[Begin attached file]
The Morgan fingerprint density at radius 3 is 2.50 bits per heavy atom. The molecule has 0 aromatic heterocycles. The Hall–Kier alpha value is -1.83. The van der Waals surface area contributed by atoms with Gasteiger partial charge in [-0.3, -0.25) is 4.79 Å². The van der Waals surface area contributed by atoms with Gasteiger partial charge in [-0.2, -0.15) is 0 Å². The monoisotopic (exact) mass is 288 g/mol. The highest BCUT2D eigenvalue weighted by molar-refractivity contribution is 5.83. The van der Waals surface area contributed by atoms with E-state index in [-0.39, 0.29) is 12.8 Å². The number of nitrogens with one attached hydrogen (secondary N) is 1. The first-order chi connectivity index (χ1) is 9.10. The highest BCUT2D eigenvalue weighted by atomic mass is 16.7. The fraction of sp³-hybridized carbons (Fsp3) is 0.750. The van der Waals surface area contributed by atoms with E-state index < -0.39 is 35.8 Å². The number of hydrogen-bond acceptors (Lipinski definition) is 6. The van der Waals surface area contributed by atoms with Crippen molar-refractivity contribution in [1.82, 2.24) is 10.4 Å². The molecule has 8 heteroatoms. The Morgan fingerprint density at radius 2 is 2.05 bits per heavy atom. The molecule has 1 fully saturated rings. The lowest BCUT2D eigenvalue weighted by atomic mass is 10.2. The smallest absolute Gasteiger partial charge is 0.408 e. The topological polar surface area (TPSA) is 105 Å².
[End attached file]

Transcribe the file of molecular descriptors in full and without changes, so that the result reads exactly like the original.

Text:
The Morgan fingerprint density at radius 3 is 2.50 bits per heavy atom. The molecule has 0 aromatic heterocycles. The Hall–Kier alpha value is -1.83. The van der Waals surface area contributed by atoms with Gasteiger partial charge in [-0.3, -0.25) is 4.79 Å². The van der Waals surface area contributed by atoms with Gasteiger partial charge in [-0.2, -0.15) is 0 Å². The monoisotopic (exact) mass is 288 g/mol. The highest BCUT2D eigenvalue weighted by molar-refractivity contribution is 5.83. The van der Waals surface area contributed by atoms with E-state index in [-0.39, 0.29) is 12.8 Å². The number of nitrogens with one attached hydrogen (secondary N) is 1. The first-order chi connectivity index (χ1) is 9.10. The highest BCUT2D eigenvalue weighted by atomic mass is 16.7. The fraction of sp³-hybridized carbons (Fsp3) is 0.750. The van der Waals surface area contributed by atoms with E-state index < -0.39 is 35.8 Å². The number of hydrogen-bond acceptors (Lipinski definition) is 6. The van der Waals surface area contributed by atoms with Crippen molar-refractivity contribution in [1.82, 2.24) is 10.4 Å². The molecule has 8 heteroatoms. The Morgan fingerprint density at radius 2 is 2.05 bits per heavy atom. The molecule has 1 fully saturated rings. The lowest BCUT2D eigenvalue weighted by atomic mass is 10.2. The smallest absolute Gasteiger partial charge is 0.408 e. The topological polar surface area (TPSA) is 105 Å².